RAIL Operations UK (ROUK) is on course to launch its first rail freight logistics service under its Orion High Speed Logistics brand in April, ROUK CEO, Mr Karl Watts, has confirmed to IRJ. 

“It looks like our first service will be launched towards the end of April,” Watts says. “It will be from England's West Midlands to Scotland’s Central Belt, an Anglo-Scottish operation.” 

The service will start with a regular operation of five round trips, eventually increasing to six, and will primarily transport light goods and parcels. 

All Orion logistics services are planned to be operated by fleets of class 769s bi-mode multiple units, which are class 319 dual voltage EMUs converted to carry light consumer freight and fitted with a diesel engine. Orion will also operate class 769s and 319s working in multiple.  

Orion currently has two class 769s and five 319s, but a further eight class 769s and four 319s are currently in the pipeline for delivery. 

The launch follows a showcase of ROUK’s first class 319 logistics train at the Birmingham Intermodal Freight Terminal (BIRT) in Birch Coppice for potential partners and customers between January 18 and 20. 

Orion plans to eventually roll out its higher-speed logistics and rail freight services nationwide, operating at up to 160km/h. The company hopes to provide higher frequencies and speeds than traditional British rail freight operators, which are limited to 120km/h operation, and offer an attractive alternative to road freight by offering speedy, flexible delivery.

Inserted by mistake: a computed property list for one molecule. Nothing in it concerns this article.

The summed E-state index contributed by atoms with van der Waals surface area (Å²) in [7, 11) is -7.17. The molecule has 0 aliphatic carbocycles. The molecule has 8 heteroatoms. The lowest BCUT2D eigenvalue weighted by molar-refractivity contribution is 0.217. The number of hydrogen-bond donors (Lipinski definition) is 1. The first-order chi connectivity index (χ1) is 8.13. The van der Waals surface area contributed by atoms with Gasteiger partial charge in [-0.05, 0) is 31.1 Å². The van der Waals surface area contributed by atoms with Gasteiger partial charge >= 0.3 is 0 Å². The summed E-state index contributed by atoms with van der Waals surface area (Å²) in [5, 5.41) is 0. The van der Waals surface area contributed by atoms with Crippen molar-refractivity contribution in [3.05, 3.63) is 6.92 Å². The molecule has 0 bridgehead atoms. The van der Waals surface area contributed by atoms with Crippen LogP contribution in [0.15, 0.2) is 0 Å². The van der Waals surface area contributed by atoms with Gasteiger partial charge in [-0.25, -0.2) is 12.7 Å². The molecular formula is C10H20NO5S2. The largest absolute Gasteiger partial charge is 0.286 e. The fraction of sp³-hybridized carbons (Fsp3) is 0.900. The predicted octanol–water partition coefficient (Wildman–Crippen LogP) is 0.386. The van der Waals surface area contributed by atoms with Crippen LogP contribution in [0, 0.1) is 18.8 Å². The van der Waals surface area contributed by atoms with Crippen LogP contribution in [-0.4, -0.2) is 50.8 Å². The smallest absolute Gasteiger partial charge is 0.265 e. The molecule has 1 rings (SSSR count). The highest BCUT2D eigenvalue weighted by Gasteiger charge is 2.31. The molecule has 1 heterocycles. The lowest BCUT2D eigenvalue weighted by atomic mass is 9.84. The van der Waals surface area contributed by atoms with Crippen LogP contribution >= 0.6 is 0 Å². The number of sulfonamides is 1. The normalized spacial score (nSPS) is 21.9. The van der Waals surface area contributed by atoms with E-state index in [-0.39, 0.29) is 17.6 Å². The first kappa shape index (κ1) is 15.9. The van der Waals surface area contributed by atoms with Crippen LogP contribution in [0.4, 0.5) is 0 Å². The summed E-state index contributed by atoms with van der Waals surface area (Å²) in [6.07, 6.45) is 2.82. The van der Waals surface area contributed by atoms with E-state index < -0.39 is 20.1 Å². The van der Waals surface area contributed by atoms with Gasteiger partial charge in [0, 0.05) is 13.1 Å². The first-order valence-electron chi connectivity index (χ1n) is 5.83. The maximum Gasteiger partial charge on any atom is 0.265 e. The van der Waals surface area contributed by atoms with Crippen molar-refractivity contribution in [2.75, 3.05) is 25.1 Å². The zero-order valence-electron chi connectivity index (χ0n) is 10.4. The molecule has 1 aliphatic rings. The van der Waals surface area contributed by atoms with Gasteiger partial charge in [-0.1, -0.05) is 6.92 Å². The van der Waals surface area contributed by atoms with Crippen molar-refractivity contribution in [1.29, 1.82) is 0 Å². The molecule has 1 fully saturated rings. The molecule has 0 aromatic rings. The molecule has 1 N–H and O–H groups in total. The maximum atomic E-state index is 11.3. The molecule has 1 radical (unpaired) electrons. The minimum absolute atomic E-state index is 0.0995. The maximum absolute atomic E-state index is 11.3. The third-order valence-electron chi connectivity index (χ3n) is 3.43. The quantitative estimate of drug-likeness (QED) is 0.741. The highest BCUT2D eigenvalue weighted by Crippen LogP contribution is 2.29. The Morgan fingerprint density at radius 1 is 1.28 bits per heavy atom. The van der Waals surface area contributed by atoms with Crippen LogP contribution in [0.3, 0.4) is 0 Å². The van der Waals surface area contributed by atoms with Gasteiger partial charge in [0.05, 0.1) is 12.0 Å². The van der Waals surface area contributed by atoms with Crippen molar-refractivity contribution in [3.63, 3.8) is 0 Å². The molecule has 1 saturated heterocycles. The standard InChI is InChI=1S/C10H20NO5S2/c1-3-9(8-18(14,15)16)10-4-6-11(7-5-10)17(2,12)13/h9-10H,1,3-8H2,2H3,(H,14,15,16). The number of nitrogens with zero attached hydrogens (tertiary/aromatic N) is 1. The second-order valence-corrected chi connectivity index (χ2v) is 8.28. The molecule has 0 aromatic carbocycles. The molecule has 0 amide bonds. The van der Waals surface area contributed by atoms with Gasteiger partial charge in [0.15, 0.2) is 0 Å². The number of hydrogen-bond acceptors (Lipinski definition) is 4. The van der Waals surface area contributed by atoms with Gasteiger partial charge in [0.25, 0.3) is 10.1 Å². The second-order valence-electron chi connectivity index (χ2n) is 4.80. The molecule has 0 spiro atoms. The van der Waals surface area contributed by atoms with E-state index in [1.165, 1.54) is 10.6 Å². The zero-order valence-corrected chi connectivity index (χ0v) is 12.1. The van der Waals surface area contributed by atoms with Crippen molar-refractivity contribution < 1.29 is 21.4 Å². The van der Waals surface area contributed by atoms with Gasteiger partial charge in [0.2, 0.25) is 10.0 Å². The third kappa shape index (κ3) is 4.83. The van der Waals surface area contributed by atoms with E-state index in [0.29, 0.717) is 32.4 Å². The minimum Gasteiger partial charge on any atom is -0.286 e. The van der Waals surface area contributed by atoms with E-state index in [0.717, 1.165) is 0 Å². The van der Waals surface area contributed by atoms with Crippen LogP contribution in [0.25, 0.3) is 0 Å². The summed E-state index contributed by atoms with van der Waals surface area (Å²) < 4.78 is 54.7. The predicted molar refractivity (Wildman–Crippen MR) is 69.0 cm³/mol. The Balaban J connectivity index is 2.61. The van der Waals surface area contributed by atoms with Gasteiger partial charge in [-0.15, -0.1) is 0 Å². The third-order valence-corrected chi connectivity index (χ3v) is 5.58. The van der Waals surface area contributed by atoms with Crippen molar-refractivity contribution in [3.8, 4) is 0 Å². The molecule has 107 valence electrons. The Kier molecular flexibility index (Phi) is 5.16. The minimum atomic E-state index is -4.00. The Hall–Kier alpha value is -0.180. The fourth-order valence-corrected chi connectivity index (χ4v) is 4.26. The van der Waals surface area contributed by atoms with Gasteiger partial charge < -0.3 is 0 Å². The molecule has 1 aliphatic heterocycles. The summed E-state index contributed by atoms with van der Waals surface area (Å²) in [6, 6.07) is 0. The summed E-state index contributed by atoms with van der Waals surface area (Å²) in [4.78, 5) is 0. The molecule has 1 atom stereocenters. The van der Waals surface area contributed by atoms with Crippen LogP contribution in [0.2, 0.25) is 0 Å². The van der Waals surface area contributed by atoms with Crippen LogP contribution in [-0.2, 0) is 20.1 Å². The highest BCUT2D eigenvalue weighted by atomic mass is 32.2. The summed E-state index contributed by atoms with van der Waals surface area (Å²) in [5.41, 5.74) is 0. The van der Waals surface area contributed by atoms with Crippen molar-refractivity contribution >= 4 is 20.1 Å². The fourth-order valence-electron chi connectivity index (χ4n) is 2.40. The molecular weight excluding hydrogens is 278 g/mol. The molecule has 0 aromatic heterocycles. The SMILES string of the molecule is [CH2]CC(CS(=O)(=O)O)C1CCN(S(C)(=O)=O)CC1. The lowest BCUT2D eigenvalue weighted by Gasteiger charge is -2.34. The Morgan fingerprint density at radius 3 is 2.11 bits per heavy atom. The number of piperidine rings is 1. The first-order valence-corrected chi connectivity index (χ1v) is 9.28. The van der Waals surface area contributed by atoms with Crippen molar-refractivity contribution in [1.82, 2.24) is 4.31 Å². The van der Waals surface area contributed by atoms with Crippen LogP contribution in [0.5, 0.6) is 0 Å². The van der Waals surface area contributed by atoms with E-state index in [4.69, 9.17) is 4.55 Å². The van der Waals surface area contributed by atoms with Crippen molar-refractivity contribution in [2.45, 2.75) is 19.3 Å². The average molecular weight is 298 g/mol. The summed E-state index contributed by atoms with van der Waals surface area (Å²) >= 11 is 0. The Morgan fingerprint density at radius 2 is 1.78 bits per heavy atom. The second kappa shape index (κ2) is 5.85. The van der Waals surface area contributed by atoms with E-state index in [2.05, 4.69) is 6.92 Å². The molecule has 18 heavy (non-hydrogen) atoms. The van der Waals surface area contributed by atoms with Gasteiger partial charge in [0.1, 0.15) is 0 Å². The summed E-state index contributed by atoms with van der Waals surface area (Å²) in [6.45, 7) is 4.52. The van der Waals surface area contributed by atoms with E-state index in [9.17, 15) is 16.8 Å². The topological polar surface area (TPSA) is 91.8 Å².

Orion originally planned to launch its London Gateway - Liverpool service in May 2020. However, Watts says the West Midlands - Central Belt train as ultimately a “much bigger opportunity.” ROUK now plans to begin operation of the London - Liverpool service sometime between July and August of this year. 

“Liverpool Street will have to wait until the next train comes,” Watts says.

The start of London – Liverpool service has been hit by delays with the delivery of the class 769 trains due to technical issues with the supplier, leasing company Porterbrook. “They’re key to this operation, because of course it’s a bi-mode train and most logistics hubs in this country are not electrified.” 

ROUK has begun a rapid expansion following its acquisition by European fund manager, Star Capital, on January 12. The company also ordered an initial batch of 10 class 93 electric-battery-diesel-electric tri-mode locomotives under a framework agreement for up to 30 in the same month, for delivery in early 2023. 

ROUK confirmed the acquisition a fleet of five class 360/2 multiple units on February 16, previously used to operate Heathrow Connect stopping services between Heathrow Airport and London Paddington.

An in-depth interview with Karl Watts will appear in the May edition of IRJ.